America’s Founders emphasized the importance of voting, fully aware that mankind is neither infallible nor impeccable. Put simply, they urged us to vote for the best candidates among our fellow sinners.
“In Adam’s fall, we sinned all” was taught to schoolchildren by the
Government itself is the greatest of all reflections on human nature, according to James Madison:
“If men were angels, no government would be necessary. If angels were to govern men, neither external nor internal controls on government would be necessary.” Federalist 51
“They are to judge the people with righteous judgment. Do not deny justice or show partiality to anyone. Do not accept a bribe, for it blinds the eyes of the wise and twists the words of the righteous.” (Deut. 16: 18,19)
What man more delicately refers to as “imperfect,” God calls sin, unrighteousness and evil. What Isaiah condemned in the human race, the apostle
Because the Founders recognized man’s sinful nature, they created a Constitution with limited government and separation of powers—sinners checking and balancing sinners.
Some say they won’t vote for president in the coming election. The “lesser of evils” is a choice too far for them.
Reflecting on the biblical story of Esther is helpful for “such a time as this.” This is not to imply that refusing to vote means our destruction as a people or a nation. There are principles that we can apply, however, in deciding whether to vote and for whom.
The Jewish people were exiled in Persia under control of a pagan, loutish King Ahasuerus. In a fit of humiliation and anger, he impulsively and regretfully banished his queen from the empire after she refused to “show off her beauty” to his drunken subjects at an extravagant banquet. On the advice of his “wise men,” Ahasuerus initiated a search for a replacement queen. After Esther was taken to the palace for consideration, her guardian, Uncle Mordecai, instructed her to keep her Jewish identity secret. By God’s providence she became the queen.
Thereafter, Ahasuerus appointed the truly evil Haman as his chief official. Haman hated Mordecai, and plotted to annihilate him and the Jewish people. God made Mordecai aware of Haman’s plot, and Mordecai convinced Esther that she wouldn’t be safe in the palace once her identity was known. She had become queen “for such a time as this.” Thus began a God-directed plot against Haman. With her life at stake for approaching the king on her own, Esther informed Ahasuerus about Haman’s plot. She convinced the king to allow the Jews to arm and defend themselves, and they did. Think of it as a God-ordained precursor of the Second Amendment.
Throughout history, God has used imperfect people to align with an ungodly ruler in order to stop a greater evil. God used Ahasuerus—He didn’t endorse him or his sinful ways.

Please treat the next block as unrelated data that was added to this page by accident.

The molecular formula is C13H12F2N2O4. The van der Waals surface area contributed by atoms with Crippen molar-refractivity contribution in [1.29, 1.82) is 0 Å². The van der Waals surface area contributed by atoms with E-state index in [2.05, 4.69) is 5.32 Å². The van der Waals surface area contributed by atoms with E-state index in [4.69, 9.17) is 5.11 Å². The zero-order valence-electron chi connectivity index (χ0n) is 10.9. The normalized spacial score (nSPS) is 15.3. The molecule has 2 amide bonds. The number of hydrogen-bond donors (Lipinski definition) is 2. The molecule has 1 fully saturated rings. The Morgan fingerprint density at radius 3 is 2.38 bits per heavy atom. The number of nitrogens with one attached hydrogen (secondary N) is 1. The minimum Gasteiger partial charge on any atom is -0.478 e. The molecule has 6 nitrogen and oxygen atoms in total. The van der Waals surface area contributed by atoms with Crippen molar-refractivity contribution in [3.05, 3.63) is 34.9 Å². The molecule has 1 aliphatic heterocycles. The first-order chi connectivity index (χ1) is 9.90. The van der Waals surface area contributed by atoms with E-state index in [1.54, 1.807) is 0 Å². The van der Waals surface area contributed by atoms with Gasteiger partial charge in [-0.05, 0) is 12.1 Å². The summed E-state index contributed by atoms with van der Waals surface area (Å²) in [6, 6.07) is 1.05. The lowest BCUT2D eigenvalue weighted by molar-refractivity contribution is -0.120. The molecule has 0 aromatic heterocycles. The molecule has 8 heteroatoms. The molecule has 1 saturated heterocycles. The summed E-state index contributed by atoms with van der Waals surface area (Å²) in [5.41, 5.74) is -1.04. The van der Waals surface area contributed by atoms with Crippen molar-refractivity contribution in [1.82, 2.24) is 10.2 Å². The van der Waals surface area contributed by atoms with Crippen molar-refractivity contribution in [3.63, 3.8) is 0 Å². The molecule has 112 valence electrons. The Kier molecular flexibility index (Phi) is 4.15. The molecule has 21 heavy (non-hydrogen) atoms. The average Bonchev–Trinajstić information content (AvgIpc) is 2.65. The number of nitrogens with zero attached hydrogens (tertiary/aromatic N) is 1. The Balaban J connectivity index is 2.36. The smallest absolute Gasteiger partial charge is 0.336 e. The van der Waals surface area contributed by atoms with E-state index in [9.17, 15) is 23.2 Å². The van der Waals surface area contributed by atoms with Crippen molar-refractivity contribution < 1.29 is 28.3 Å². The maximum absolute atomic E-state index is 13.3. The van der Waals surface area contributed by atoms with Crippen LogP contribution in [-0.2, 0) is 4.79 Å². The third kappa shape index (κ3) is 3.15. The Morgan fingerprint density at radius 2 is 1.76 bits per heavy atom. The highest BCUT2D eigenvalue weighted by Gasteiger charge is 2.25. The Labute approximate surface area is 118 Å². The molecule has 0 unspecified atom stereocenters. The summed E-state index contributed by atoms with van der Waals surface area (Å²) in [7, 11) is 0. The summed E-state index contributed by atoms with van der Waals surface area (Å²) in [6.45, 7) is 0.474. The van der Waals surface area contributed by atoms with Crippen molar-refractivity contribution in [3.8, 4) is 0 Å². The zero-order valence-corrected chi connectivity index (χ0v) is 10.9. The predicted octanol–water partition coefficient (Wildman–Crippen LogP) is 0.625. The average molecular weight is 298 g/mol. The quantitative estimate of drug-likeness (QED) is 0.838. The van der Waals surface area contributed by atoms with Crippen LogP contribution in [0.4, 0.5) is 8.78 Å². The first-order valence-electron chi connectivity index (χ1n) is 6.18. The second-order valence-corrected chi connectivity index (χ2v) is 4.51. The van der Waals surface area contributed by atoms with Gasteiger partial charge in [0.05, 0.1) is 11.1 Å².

Our Founders understood this. Consider:
John Adams: “Let us examine, then, with a sober, a manly . . . and a Christian spirit; let us neglect all party [loyalty] and advert to facts; let us believe no man to be infallible or impeccable in government any more than in religion; take no man’s word against evidence, nor implicitly adopt the sentiments of others who may be deceived themselves, or may be interested in deceiving us.” The Papers of John Adams.
Samuel Adams: “Let each citizen remember at the moment he is offering his vote that he is not making a present or a compliment to please an individual – or at least that he ought not so to do; but that he is executing one of the most solemn trusts in human society for which he is accountable to God and his country.” The Writings of Samuel Adams.
Noah Webster: “When you become entitled to exercise the right of voting for public officers, let it be impressed on your mind that God commands you to choose for rulers, "just men who will rule in the fear of God." History of the United States.
Thomas Jefferson: “The elective franchise, if guarded as the ark of our safety, will peaceably dissipate all combinations to subvert a Constitution, dictated by the wisdom, and resting on the will of the people.” The Writings of Thomas Jefferson.
George Washington: “Though, in reviewing the incidents of my Administration, I am unconscious of intentional error, I am nevertheless too sensible of my defects not to think it probable that I may have committed many errors. Whatever they may be, I fervently beseech the Almighty to avert or mitigate the evils to which they may tend.” George Washington’s Farewell Address.
Occasionally, we are blessed to choose for president a person after God’s own heart, but a sinner nonetheless. Sometimes the choices are more akin to Ahasuerus and Haman.
God is still on the throne. Let’s pray, “take no person’s word against the evidence,” and make the best choice available.